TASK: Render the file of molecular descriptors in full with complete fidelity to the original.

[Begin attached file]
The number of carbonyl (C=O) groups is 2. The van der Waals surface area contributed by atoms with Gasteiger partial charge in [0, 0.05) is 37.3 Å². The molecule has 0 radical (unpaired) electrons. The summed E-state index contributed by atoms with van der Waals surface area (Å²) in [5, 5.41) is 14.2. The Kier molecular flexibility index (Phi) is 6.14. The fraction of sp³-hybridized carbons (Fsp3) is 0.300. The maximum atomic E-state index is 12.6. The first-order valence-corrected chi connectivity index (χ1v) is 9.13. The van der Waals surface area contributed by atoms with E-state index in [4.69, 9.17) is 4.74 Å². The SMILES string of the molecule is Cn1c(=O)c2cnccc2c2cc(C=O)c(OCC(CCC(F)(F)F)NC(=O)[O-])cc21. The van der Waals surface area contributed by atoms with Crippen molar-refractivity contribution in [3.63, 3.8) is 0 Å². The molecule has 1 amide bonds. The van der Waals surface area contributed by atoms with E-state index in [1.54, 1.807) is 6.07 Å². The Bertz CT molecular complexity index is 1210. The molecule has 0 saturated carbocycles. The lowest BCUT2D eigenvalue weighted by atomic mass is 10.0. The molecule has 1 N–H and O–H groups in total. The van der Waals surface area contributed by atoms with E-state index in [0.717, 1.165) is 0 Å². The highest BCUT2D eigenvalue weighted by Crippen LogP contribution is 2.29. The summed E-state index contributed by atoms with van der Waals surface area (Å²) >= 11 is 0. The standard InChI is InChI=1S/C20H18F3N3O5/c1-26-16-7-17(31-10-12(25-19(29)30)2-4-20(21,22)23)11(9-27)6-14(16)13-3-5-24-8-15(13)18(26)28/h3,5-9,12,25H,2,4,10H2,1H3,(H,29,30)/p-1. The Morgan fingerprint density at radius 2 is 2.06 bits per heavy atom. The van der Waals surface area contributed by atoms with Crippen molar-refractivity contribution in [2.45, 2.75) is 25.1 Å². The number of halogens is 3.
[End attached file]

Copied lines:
The number of carbonyl (C=O) groups is 2. The van der Waals surface area contributed by atoms with Gasteiger partial charge in [0, 0.05) is 37.3 Å². The molecule has 0 radical (unpaired) electrons. The summed E-state index contributed by atoms with van der Waals surface area (Å²) in [5, 5.41) is 14.2. The Kier molecular flexibility index (Phi) is 6.14. The fraction of sp³-hybridized carbons (Fsp3) is 0.300. The maximum atomic E-state index is 12.6. The first-order valence-corrected chi connectivity index (χ1v) is 9.13. The van der Waals surface area contributed by atoms with E-state index in [4.69, 9.17) is 4.74 Å². The SMILES string of the molecule is Cn1c(=O)c2cnccc2c2cc(C=O)c(OCC(CCC(F)(F)F)NC(=O)[O-])cc21. The van der Waals surface area contributed by atoms with Crippen molar-refractivity contribution in [3.63, 3.8) is 0 Å². The molecule has 1 amide bonds. The van der Waals surface area contributed by atoms with E-state index in [1.54, 1.807) is 6.07 Å². The Bertz CT molecular complexity index is 1210. The molecule has 0 saturated carbocycles. The lowest BCUT2D eigenvalue weighted by atomic mass is 10.0. The molecule has 1 N–H and O–H groups in total. The van der Waals surface area contributed by atoms with E-state index in [0.717, 1.165) is 0 Å². The highest BCUT2D eigenvalue weighted by Crippen LogP contribution is 2.29. The summed E-state index contributed by atoms with van der Waals surface area (Å²) >= 11 is 0. The standard InChI is InChI=1S/C20H18F3N3O5/c1-26-16-7-17(31-10-12(25-19(29)30)2-4-20(21,22)23)11(9-27)6-14(16)13-3-5-24-8-15(13)18(26)28/h3,5-9,12,25H,2,4,10H2,1H3,(H,29,30)/p-1. The Morgan fingerprint density at radius 2 is 2.06 bits per heavy atom. The van der Waals surface area contributed by atoms with Crippen molar-refractivity contribution in [2.45, 2.75) is 25.1 Å². The number of halogens is 3.